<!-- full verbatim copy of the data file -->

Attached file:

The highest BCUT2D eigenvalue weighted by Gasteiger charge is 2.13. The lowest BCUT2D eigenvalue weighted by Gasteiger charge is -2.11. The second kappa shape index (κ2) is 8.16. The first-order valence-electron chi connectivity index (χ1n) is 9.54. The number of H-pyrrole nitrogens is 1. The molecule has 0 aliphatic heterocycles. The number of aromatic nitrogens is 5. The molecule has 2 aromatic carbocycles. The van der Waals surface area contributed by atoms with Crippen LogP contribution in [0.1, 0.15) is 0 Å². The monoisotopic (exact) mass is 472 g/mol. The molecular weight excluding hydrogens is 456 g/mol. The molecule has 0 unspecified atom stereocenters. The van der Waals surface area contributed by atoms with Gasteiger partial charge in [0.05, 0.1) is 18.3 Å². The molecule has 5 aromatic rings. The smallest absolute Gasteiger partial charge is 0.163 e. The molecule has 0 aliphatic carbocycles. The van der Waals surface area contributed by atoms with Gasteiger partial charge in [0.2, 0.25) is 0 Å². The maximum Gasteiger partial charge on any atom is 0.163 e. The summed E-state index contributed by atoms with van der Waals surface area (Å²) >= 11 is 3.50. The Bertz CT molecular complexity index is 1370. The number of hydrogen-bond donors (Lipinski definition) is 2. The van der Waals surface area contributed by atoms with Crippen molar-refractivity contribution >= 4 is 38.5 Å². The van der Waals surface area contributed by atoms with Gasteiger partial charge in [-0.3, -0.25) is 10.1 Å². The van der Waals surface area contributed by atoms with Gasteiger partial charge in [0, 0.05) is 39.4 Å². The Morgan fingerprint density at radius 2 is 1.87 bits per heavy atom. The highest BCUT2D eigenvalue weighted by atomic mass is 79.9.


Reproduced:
The highest BCUT2D eigenvalue weighted by Gasteiger charge is 2.13. The lowest BCUT2D eigenvalue weighted by Gasteiger charge is -2.11. The second kappa shape index (κ2) is 8.16. The first-order valence-electron chi connectivity index (χ1n) is 9.54. The number of H-pyrrole nitrogens is 1. The molecule has 0 aliphatic heterocycles. The number of aromatic nitrogens is 5. The molecule has 2 aromatic carbocycles. The van der Waals surface area contributed by atoms with Crippen LogP contribution in [0.1, 0.15) is 0 Å². The monoisotopic (exact) mass is 472 g/mol. The molecular weight excluding hydrogens is 456 g/mol. The molecule has 0 unspecified atom stereocenters. The van der Waals surface area contributed by atoms with Gasteiger partial charge in [0.05, 0.1) is 18.3 Å². The molecule has 5 aromatic rings. The smallest absolute Gasteiger partial charge is 0.163 e. The molecule has 0 aliphatic carbocycles. The van der Waals surface area contributed by atoms with Gasteiger partial charge in [0.2, 0.25) is 0 Å². The maximum Gasteiger partial charge on any atom is 0.163 e. The summed E-state index contributed by atoms with van der Waals surface area (Å²) >= 11 is 3.50. The Bertz CT molecular complexity index is 1370. The number of hydrogen-bond donors (Lipinski definition) is 2. The van der Waals surface area contributed by atoms with Crippen molar-refractivity contribution >= 4 is 38.5 Å². The van der Waals surface area contributed by atoms with Gasteiger partial charge in [-0.3, -0.25) is 10.1 Å². The van der Waals surface area contributed by atoms with Gasteiger partial charge in [0, 0.05) is 39.4 Å². The Morgan fingerprint density at radius 2 is 1.87 bits per heavy atom. The highest BCUT2D eigenvalue weighted by atomic mass is 79.9.